As is normal for these summer league contests, a few parents and girl friends attended on both sides. For most of them, it’s their first exposure to professional baseball as a parent instead of a fan, so it’s eye-opening for them as well as their sons.
Several familiar faces (for me, anyway) are with Tempe.
Manager Ty Boykin came up in the Angels system as an outfielder in the early 1990s; he was a Palm Springs Angel. When he retired, he was assigned in 1997 to be the hitting coach for the Lake Elsinore Storm. He’s managed in the system at Cedar Rapids, Arkansas and Rancho Cucamonga, which gives him a connection to the Angels’ last three California League affiliates.
You may recall last May when I was in Cedar Rapids that the Kernels’ pitching coach Pedro Borbon Jr. resigned the last day I was there. He was replaced by Dan Ricabal, who was slated to be the Tempe pitching coach and was in extended spring training when he was promoted.
To replace Ricabal, the Angels hired recently retired Brandon Emanuel, who was originally drafted by the Angels in the second round of the June 1998 draft. He began his career, as most Angels do, playing for Tom Kotchman back when the Angels were still in Boise. His last year in the Angels system was 2004, splitting time between Arkansas and Salt Lake. After brief stints with the Padres and Cubs, Emanuel turned 31 last April and was at home when the Angels gave him the call in mid-May to offer him the Tempe coaching job.
Also in town is Tom Gregorio, the roving catching instructor. Tom was drafted by the Angels in 1999 and made it to the parent club for twelve games in 2003 when both Molinas were injured. Sent to the A’s in a minor league trade in 2005, he spent time with the Mariners and Rangers organizations before calling it quits to succeed Todd Takayoshi (now the roving hitting instructor) as the catching rover.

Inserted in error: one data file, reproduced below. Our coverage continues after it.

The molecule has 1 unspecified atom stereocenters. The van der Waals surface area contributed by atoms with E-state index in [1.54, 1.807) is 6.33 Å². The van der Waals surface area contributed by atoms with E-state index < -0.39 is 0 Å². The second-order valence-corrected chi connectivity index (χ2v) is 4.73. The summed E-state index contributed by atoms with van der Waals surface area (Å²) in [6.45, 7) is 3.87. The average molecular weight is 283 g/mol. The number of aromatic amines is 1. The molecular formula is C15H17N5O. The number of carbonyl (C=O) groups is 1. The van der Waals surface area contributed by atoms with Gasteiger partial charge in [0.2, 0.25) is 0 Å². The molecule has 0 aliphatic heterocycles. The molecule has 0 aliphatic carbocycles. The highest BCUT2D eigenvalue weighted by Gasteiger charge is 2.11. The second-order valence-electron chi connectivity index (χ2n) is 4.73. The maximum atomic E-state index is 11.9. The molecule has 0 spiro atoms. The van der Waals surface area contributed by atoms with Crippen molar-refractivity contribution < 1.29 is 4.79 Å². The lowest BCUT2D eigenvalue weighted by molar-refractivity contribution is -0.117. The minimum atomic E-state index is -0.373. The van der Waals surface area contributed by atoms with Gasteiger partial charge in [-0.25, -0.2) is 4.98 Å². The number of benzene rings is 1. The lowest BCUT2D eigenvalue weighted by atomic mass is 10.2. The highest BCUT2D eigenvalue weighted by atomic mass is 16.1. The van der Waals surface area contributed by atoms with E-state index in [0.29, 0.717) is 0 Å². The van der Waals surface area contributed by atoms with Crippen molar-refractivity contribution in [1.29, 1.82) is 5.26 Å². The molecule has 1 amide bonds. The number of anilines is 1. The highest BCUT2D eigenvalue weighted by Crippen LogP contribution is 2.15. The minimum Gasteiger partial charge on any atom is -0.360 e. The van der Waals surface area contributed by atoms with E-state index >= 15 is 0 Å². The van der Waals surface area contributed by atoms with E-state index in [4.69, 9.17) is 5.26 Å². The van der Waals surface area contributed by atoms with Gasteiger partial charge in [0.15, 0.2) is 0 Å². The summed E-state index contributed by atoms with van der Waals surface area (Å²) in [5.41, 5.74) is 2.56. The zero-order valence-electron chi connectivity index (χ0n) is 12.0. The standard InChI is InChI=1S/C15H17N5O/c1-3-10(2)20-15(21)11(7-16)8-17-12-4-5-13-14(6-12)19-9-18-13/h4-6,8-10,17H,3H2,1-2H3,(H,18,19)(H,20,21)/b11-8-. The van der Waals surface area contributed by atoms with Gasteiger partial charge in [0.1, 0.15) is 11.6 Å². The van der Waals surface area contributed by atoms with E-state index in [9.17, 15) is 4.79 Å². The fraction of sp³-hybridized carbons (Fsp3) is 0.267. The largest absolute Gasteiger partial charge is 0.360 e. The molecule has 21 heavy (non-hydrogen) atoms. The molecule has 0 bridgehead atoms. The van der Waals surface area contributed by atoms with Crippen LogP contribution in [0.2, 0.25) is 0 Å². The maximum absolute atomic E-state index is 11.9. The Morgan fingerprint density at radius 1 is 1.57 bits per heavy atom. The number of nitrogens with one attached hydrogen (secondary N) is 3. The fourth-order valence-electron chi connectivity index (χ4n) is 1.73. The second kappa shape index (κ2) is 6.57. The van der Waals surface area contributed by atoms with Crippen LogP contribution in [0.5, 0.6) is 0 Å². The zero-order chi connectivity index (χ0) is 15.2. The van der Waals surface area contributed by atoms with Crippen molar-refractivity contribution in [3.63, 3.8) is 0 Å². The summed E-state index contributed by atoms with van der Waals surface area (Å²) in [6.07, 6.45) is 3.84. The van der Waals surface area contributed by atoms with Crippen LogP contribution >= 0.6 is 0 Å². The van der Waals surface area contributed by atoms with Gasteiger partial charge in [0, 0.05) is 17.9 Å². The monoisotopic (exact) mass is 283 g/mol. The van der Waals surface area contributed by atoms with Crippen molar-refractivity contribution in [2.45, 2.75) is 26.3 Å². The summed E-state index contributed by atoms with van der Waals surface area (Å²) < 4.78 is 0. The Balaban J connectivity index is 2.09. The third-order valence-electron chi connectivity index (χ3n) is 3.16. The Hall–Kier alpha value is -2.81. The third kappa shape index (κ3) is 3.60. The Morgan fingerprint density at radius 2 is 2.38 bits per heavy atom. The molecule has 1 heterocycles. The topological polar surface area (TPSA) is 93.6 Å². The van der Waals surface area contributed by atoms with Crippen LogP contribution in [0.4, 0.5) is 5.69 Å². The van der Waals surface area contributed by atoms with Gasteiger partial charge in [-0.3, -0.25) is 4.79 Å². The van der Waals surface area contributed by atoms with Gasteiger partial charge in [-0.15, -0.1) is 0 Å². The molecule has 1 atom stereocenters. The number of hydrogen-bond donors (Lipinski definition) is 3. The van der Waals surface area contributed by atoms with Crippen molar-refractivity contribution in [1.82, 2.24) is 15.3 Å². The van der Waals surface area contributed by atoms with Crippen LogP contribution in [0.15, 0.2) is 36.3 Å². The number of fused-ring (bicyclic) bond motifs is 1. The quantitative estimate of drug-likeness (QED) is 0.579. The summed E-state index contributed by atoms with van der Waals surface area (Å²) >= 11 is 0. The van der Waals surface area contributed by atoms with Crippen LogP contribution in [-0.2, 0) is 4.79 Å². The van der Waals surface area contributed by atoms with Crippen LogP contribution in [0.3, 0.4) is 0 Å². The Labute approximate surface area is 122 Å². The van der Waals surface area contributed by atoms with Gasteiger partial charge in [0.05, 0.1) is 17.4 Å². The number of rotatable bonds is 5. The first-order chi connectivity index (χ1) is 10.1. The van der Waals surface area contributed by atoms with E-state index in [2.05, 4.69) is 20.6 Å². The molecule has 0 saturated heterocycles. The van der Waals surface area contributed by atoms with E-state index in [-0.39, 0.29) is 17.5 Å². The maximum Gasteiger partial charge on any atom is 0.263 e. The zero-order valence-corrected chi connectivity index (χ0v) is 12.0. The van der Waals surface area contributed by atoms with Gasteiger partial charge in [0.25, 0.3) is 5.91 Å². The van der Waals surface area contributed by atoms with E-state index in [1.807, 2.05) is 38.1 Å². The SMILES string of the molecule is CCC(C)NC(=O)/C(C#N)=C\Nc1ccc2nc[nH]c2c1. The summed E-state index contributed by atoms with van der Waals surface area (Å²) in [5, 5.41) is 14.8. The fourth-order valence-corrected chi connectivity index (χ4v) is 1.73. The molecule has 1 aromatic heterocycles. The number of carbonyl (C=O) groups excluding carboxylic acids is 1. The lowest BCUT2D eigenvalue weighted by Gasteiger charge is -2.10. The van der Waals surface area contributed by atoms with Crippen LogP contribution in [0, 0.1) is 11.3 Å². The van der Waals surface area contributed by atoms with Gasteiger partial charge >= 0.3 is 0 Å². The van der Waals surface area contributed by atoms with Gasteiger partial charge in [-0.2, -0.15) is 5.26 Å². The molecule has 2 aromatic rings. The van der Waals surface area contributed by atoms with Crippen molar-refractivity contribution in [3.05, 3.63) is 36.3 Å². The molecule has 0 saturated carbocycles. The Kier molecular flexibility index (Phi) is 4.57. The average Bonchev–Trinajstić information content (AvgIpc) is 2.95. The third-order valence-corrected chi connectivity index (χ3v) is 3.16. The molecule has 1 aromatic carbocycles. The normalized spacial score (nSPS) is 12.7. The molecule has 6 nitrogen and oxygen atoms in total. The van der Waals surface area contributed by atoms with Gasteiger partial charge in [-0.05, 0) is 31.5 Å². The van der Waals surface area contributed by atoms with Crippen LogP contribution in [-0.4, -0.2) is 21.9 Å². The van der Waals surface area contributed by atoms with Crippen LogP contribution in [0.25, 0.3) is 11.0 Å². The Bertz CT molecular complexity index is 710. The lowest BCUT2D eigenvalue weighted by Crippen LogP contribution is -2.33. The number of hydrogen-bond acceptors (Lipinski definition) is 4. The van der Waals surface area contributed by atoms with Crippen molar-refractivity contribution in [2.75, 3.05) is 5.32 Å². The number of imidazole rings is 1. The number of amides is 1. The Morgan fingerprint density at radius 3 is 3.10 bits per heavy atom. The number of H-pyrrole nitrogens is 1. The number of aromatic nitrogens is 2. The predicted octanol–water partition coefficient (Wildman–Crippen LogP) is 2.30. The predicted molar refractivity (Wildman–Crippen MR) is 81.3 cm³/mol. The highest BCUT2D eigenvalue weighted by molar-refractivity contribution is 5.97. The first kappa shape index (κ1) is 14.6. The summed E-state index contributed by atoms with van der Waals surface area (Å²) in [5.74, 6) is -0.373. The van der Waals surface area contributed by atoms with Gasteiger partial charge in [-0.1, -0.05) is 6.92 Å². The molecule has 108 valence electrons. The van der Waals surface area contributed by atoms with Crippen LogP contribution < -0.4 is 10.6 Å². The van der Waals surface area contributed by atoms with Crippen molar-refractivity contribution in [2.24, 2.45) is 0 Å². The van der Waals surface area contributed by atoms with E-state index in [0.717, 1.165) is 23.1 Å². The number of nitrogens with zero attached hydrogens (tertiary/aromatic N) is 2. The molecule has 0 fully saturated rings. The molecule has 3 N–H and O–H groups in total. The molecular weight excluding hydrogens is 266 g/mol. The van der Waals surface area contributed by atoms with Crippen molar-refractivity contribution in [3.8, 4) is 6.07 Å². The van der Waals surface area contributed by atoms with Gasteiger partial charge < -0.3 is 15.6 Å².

It’s a little weird to see these kids you knew as players now in a coaching role, but it’s pretty neat that the Angels choose to groom their own. One advantage is that they already know the organization’s player development philosophy, so there’s no need to familiarize them with "the Angels way."
Tempe’s hitting coach is **** Schofield, who was the Angels’ ace shortstop from 1984 through 1991. He was the Angels’ first-round pick in the June 1981 draft, selected #3 overall. This is a different kind of weird — someone you remember watching at Anaheim Stadium many times over the years is now just another one of the guys teaching the young charges here where it all begins. Media rumors suggest that Tim Salmon, who lives here in Phoenix, may eventually assume a role with Tempe but we’ll see.
I’ll try to record interviews before I go, although at these lowest levels everything runs on a tight clock to help instill discipline in these young players so that has to be respected. Tomorrow we’re at home against the Phoenix A’s, and then on Sunday against the Peoria Padres.
My wife flies in tomorrow afternoon after the game so my spare time to blog will be limited except for when she’s off looting the local Dillard’s department stores. We don’t have them in SoCal so when I come to Phoenix for baseball she goes pirating.